The rhizospheres of three year old-mango (Mangifera indica L.) rootstocks namely, Vellakulamban, Bappakai, Olour, Chandrakaran, Necker, Peach, Totapuri and Vellakulamban were studied for the spore load of arbuscular mycorrhizal (AM) fungi and root colonization at 15 cm, and 30 cm depths. Mycorrhizal spores were highest in Totapuri followed by Bappakai, Olour and Peach and Vellakulamban at 15 cm depth. Spores belonged to the genera Glomus and Acaulospora and few other genera, the predominant ones being Glomus fasciculatum and Glomus mosseae as identified by their morphology. The colonization of the root was higher in Vellakullamban and Totapuri rootstocks. Frequently occurring AM species were initially multiplied on finger millet (Eleucine coracona L.) in paper cups filled with soilrite and then in 12 in. pots that contained 1:1 sand soil mixture. The rootstock cultivars predominantly used for grafting mango scions in southern India were screened for their response to AM inoculation in pot culture. All the rootstock seedlings responded to mycorrhizal inoculations showed varied intensity of root colonization and improved plant height, growth and nutrient content compared to non-mycorrhizal in pot culture. Under field conditions, rootstock cv Totapuri inoculated with AM fungi and scions of mango hybrids Arka Aruna and Arka Puneeth grafted on them produced shoots earlier compared to non-mycorrhizal plants. Within two years of application of AM fungi yearly, clear difference in growth performance of mycorrhizal and nonmycorrhizal plants was observed. Plant growth studied in terms of number of branches, available soil P, leaf P, Zn and Cu improved significantly in AM colonized plants compared to uninoculated plants. This trend continued in the 8th year of sampling. The root acid and alkaline phosphatase activity was higher in six month old Arka Puneeth grafted on AM colonized Totapuri rootstock. Mycorrhizal inoculums can be easily multiplied on-farm on finger millet and applied yearly for desired results.

African farmers are increasingly adopting sustainable agricultural practices including use of native shrub
intercropping approaches. In one village of Sénégal (near Thiès) it was reported that farmers planted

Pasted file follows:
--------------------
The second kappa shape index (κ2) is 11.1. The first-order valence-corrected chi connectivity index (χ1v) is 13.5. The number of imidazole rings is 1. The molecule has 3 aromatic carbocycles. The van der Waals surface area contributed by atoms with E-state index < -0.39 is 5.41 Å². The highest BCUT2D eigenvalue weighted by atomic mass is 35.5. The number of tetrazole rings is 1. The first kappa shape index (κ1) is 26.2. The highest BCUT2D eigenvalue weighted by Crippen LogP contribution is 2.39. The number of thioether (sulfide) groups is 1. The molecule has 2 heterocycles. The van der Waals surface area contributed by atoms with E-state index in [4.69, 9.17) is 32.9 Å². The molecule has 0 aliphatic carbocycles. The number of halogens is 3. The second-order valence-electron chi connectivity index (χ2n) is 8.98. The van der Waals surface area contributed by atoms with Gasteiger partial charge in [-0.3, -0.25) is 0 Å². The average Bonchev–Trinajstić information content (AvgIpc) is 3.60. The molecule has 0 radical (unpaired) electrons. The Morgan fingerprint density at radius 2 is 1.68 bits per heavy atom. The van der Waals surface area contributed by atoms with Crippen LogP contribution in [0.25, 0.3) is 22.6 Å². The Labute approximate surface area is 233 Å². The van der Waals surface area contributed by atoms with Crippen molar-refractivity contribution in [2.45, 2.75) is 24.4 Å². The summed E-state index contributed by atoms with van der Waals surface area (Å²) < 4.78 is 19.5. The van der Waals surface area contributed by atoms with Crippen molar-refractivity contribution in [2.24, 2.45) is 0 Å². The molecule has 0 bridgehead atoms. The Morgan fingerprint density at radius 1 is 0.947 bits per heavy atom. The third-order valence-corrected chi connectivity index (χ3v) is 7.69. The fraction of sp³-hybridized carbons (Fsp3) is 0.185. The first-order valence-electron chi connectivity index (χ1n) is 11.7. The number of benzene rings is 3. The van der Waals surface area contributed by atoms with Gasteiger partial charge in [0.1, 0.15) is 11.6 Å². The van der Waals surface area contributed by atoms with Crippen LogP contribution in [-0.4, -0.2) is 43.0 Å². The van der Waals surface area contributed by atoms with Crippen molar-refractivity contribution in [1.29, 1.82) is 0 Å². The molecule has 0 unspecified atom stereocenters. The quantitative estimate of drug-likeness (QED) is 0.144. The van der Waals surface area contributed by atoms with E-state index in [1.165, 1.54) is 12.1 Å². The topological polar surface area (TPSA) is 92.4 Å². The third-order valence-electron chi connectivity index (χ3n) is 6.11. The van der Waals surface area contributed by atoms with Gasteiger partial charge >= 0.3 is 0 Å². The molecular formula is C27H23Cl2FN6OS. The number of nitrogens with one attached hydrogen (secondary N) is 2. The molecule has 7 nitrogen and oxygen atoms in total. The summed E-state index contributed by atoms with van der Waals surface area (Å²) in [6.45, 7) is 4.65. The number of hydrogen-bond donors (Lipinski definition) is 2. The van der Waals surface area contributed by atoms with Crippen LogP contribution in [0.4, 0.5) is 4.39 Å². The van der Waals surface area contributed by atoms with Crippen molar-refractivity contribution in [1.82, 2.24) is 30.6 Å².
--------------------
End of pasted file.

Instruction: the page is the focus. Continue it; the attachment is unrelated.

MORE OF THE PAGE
mango (Mangifera indica) seedlings within the canopies of a native shrub (Piliostigma reticulatum).
Anecdotal information and qualitative observations suggested that the presence of P. reticulatum
promoted soil quality and a competitive advantage for establishing mango plantations. We hypothesized
that soil chemical and microbial properties of mango rhizosphere soil growing in the presence of P.
reticulatum would be significantly improved over soils associated with mango growing outside the
influence of P. reticulatum. The results showed that mango-shrub interplanting significantly lowered pH,
and increased arbuscular mycorrhizal fungi (AMF) colonization of mango roots, enzyme activities, and
microbial biomass compared to mango alone. Phylogenetic analyses by PCR-denaturing gradient gel
electrophoresis (DGGE) showed that community structures of fungi, bacteria, and bacterial genes
responsible for denitrification (nirK) of the soil from the rooting zone of the mango-shrub intercropping
system were distinct from all other soil outside the influence of P. reticulatum. It is concluded that P.
reticulatum enhances soil biological functioning and that there is a synergistic effect of intercropping
mango with the native shrub, P. reticulatum, in soil quality with a more diverse community, greater AMF
infection rates, and greater potential to perform decomposition and mineralize nutrients
« Last Edit: May 28, 2015, 03:20:13 PM by greenman62 »


Copyright © Tropical Fruit Forum - International Tropical Fruit Growers